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In the last three decades several countries around the world have transferred authority from their national to their regional governments. However, not all their regions have been empowered to the same degree and important differences can be observed between and within countries. Why do some regions obtain more power than others? Current literature argues that variation in the
redistribution of power and resources between regions is introduced by demand. Yet these explanations are conditional on the presence of strong regionalist parties or territorial cleavages. This article proposes instead a theory that links the government’s risk of future electoral defeat with heterogeneous decentralisation, and tests its effects using data from 15 European countries and 141 regions. The results provide evidence that parties in government protect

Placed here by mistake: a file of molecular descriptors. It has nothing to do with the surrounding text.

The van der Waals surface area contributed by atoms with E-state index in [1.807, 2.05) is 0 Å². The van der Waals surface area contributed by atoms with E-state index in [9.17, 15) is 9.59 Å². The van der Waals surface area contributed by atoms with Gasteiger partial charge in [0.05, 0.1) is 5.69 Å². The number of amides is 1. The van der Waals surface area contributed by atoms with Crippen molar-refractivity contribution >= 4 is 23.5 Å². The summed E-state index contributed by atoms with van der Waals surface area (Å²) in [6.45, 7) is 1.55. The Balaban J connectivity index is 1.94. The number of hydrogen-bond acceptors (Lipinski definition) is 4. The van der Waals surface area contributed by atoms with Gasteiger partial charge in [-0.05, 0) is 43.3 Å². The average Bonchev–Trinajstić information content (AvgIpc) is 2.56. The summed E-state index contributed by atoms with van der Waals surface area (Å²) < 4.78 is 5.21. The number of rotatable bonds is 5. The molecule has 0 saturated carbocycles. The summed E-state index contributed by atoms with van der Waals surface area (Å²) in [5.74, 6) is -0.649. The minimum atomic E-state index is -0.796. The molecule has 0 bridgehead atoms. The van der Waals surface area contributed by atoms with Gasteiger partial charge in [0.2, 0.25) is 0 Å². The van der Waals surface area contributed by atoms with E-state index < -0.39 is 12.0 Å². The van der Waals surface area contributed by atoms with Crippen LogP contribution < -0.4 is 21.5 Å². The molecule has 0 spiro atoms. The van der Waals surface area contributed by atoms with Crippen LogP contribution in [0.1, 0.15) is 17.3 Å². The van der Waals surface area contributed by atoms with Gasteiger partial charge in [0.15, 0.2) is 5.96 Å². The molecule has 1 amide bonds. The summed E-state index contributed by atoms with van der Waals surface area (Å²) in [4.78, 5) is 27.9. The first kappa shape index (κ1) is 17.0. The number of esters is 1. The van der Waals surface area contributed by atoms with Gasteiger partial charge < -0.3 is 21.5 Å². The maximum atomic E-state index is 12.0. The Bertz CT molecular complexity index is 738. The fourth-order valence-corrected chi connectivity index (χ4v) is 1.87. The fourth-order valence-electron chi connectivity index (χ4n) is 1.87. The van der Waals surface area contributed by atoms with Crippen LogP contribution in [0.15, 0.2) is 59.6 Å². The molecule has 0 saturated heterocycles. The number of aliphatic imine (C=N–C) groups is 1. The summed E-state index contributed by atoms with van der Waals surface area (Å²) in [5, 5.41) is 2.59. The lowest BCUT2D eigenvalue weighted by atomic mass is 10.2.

themselves against the risk of electoral defeat by selectively targeting decentralisation towards regions in which they are politically strong. The findings challenge previous research that overestimates the importance of regionalist parties while overlooking differences between regions.
Original languageEnglish
Pages (from-to)173-200
Number of pages28
JournalWest European Politics
Issue number1
Early online date11 Oct 2018
Publication statusE-pub ahead of print - 11 Oct 2018

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